A look into professional sports can reveal insights that explore the relationship between confidence and performance and how it may be strengthened. The world’s leading coaches often proclaim that one doesn’t achieve the levels of confidence required for expert performances without at least 10 years of deliberate practice on their field of competency. For example, a professional basketball player may lose confidence as it’s modified by their physiological state on the day – they may have woken up feeling tired, or the seats in the crowd might be empty which affects their level of arousal. They might then miss a few shots in the game, and use that ‘past performance’ as an indicator for future performance and continue to miss. A professional basketball player with 10 or more years of experience is likely to have experienced most of these physiological states already and is therefore prepared to deal with them properly. They have a larger window of time from which to draw past performance information,and have experienced a higher volume of both observational and verbal information over that period. In culmination, this greater set of information allows a more central locus of control; where performances are less often left to the uncontrollable states surrounding them and more often cognitively processed.
In the context of an orthopedic surgeon, one can’t afford to “miss a few shots” in the OR, for the consequences could become catastrophic. They rely on the same sources of information as professional sports players, yet they’re expected to perform at the optimal level every single time. In this context, the idea of “movement confidence” proposed by Giffin and Keogh (1982) has proven helpful. Movement confidence is a model of confidence that considers three components: perceived competence, sensations of enjoyment, and fear of harm. Put simply, the model suggests that the contributions from each component would lead to a given level of confidence where physical movement is involved.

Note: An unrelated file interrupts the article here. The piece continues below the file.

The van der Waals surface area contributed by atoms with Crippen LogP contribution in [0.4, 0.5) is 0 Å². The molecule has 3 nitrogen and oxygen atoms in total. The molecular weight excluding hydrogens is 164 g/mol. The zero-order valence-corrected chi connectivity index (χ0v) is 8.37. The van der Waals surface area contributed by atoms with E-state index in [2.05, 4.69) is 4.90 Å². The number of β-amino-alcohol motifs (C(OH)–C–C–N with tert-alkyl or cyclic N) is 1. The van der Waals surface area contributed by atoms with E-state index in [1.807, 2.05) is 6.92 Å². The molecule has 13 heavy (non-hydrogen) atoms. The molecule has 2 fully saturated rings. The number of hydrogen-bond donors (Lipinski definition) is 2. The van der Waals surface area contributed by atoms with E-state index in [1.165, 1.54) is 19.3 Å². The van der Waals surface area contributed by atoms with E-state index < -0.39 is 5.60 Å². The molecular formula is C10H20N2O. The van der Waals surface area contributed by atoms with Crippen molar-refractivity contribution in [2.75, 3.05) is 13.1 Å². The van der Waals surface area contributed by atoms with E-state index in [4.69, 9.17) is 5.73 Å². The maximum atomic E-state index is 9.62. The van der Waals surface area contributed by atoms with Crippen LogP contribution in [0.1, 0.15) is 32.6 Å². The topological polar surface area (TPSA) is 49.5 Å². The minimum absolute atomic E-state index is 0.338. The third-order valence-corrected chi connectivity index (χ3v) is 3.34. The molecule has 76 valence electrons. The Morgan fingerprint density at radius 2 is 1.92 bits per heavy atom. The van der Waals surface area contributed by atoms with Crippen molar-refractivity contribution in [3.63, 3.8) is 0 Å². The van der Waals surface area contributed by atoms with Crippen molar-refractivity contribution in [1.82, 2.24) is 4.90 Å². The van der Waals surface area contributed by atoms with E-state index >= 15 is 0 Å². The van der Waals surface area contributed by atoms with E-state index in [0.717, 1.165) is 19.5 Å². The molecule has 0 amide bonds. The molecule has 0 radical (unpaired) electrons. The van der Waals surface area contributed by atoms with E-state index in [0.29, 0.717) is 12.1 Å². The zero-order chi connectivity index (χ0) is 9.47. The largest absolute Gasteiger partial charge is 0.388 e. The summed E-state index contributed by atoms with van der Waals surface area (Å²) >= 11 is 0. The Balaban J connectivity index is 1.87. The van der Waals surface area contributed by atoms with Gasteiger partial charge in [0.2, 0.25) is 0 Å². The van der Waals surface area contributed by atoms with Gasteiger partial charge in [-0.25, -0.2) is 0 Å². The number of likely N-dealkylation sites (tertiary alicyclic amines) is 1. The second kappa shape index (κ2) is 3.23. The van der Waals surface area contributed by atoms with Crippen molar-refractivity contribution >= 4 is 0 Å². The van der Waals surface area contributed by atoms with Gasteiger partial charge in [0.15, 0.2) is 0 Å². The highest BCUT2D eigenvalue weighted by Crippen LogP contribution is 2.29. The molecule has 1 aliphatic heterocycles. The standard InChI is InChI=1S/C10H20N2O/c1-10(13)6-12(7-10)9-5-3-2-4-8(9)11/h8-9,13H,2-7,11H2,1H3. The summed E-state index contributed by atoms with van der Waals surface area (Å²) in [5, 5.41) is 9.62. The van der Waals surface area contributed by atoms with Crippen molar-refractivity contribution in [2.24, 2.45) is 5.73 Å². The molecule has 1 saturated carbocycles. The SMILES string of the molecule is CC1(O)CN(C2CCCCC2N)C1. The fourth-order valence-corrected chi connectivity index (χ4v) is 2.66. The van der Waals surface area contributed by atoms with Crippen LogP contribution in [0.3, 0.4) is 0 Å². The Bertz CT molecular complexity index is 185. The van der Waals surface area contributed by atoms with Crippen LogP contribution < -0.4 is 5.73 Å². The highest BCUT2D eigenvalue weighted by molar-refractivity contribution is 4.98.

Surgeons already have a high base level of competency as they’re unable to enter an operating room without extensive study and training, and it’s no stretch to assume they have a higher fear of harm until they have successfully operated procedures for at least 10 years. Training surgeons use cadavers to practice their procedures where fear of harm is falsely eliminated, which endangers real surgery as that component suddenly becomes a large contributing factor to confidence in the OR. That’s why recent advances in technology such as VR have allowed a new method of movement confidence training. The simulated environment still relies on physical movement to complete tasks, verbal and visual feedback is given real-time, performance history and data is vast, and fear of harm is falsely increased due to the fidelity of the environment.
It’s easy to conclude that confidence and its tenuous link to performance is too complex to be treated as simple practice and positive reinforcement. When deconstructing the elements of confidence, one can identify sources of confidence information more readily and prepare for scenarios in which those sources are lacking or unavailable. In this way, one can train their confidence like a skill over time. When combined with profession or competence training (ideally in simulated or real environments), the link between confidence and performance can be strengthened. When surgery could mean life or death, it’s too important to ignore.